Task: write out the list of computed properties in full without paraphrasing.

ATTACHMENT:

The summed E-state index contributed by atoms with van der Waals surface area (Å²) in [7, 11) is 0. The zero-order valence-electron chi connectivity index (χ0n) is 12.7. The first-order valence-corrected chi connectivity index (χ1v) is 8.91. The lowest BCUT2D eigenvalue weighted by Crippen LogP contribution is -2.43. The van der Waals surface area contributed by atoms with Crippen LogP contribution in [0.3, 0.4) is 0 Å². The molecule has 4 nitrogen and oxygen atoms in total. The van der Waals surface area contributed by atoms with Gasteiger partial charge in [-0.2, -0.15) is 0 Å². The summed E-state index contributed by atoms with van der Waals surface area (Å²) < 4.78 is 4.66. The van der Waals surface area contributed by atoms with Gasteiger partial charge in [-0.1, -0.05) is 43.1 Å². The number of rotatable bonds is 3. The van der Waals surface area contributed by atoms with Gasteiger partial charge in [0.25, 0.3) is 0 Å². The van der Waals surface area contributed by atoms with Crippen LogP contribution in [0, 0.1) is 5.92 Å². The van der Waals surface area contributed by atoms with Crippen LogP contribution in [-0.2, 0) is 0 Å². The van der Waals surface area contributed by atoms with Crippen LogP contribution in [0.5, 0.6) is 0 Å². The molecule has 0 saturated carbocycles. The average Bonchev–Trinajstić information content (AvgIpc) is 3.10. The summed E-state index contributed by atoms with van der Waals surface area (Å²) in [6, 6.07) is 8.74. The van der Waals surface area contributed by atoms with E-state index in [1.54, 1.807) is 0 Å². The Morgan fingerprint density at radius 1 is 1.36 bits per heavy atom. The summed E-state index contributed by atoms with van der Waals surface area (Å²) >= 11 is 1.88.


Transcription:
The summed E-state index contributed by atoms with van der Waals surface area (Å²) in [7, 11) is 0. The zero-order valence-electron chi connectivity index (χ0n) is 12.7. The first-order valence-corrected chi connectivity index (χ1v) is 8.91. The lowest BCUT2D eigenvalue weighted by Crippen LogP contribution is -2.43. The van der Waals surface area contributed by atoms with Crippen LogP contribution in [0.3, 0.4) is 0 Å². The molecule has 4 nitrogen and oxygen atoms in total. The van der Waals surface area contributed by atoms with Gasteiger partial charge in [-0.2, -0.15) is 0 Å². The summed E-state index contributed by atoms with van der Waals surface area (Å²) < 4.78 is 4.66. The van der Waals surface area contributed by atoms with Gasteiger partial charge in [-0.1, -0.05) is 43.1 Å². The number of rotatable bonds is 3. The van der Waals surface area contributed by atoms with Gasteiger partial charge in [0.25, 0.3) is 0 Å². The van der Waals surface area contributed by atoms with Crippen LogP contribution in [0, 0.1) is 5.92 Å². The van der Waals surface area contributed by atoms with Crippen LogP contribution in [-0.2, 0) is 0 Å². The van der Waals surface area contributed by atoms with Crippen LogP contribution in [0.5, 0.6) is 0 Å². The molecule has 0 saturated carbocycles. The average Bonchev–Trinajstić information content (AvgIpc) is 3.10. The summed E-state index contributed by atoms with van der Waals surface area (Å²) in [6, 6.07) is 8.74. The van der Waals surface area contributed by atoms with E-state index in [1.54, 1.807) is 0 Å². The Morgan fingerprint density at radius 1 is 1.36 bits per heavy atom. The summed E-state index contributed by atoms with van der Waals surface area (Å²) >= 11 is 1.88.